After we become familiar with certain Gospel passages, it becomes easy to gloss over the details and miss profound lessons.
Consider the miraculous catch of fish in Luke 5:1-9.
And it came to pass, that when the multitudes pressed upon Him to hear the word of God, He stood by the lake of Genesareth, And saw two ships standing by the lake: but the fishermen were gone out of them, and were washing their nets. And going into one of the ships that was Simon’s, He desired him to draw back a little from the land. And sitting He taught the multitudes out of the ship. Now when He had ceased to speak, He said to Simon: Launch out into the deep, and let down your nets for a draught. And Simon answering said to Him: Master, we have labored all the night, and have taken nothing: but at Thy word, I will let down the net.
And when they had done this, they enclosed a very great multitude of fishes, and their net broke. And they beckoned to their partners that were in the other ship, that they should come and help them. And they came, and filled both the ships, so that they were almost sinking. Which when Simon Peter saw, he fell down at Jesus’ knees, saying: Depart from me, for I am a sinful man, O Lord. For he was wholly astonished, and all that were with him, at the draught of the fishes which they had taken.
Why do we listen?
Considered from a worldly viewpoint, this is a strange passage. Simon Peter had no logical reason to listen to Jesus. Why should the professional fisherman listen to the Son of a carpenter about how to fish?
The advice seemed bad on multiple accounts: the professional fisherman knew that it was easier to catch fish during the night. He had already been trying to catch fish all night long, yet he had caught nothing. And here was the carpenter’s Son telling him to let down his nets during the day. The professional fisherman also knew that the fishing in that lake was better in the shallow waters. Yet the carpenter’s Son was telling him to “Launch out into the deep”. The professional fisherman knew there was more to this carpenter’s Son that what met the eye.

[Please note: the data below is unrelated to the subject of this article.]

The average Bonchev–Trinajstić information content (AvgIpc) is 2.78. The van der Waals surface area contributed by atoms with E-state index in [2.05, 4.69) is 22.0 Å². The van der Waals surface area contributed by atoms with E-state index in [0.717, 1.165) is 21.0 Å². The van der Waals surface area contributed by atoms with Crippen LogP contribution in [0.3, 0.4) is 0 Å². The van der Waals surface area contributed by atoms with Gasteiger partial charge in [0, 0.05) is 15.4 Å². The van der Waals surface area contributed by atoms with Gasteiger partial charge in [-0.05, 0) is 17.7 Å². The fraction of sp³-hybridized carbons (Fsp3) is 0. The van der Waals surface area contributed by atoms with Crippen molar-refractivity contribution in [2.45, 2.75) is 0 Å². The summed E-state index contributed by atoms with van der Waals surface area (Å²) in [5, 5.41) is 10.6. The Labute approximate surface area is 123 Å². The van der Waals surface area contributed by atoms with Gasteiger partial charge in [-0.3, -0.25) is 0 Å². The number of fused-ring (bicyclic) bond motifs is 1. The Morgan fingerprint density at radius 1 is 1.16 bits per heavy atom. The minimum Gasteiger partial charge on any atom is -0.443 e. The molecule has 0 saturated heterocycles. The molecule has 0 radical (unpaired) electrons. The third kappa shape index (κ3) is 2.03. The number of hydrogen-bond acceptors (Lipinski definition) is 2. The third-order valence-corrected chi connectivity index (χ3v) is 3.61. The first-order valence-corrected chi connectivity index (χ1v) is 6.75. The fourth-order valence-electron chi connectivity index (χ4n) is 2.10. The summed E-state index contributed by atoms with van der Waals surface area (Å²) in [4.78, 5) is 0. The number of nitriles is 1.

What was Simon Peter’s reaction to this apparent foolishness? “Master . . . at Thy word, I will let down the net.” Simon Peter simply obeyed the Master in faith.
From Master to Lord
And when he was abundantly, astonishingly rewarded for this faith, Simon Peter exchanged his mindset from that of one held against his will to one who freely submits to another’s authority. He moved from considering Jesus to be his Master to recognizing Him as Lord.
Sometimes we are called to walk forward in faith, one step at a step. Sometimes we don’t fully know why we do what we do. Yet we like the end result, and the journey appeals to us in some way. So we move forward, learning as we go.
Simon Peter certainly didn’t have a clear vision of his own journey from fisherman to head of the Apostles to martyr. Neither do we have a clear vision of how our lives will look like at the end of our Catholic Montessori journey. We do know, though, that many others before us have had success in Catholic Montessori child raising. That example was what gave me the faith to start our family’s journey.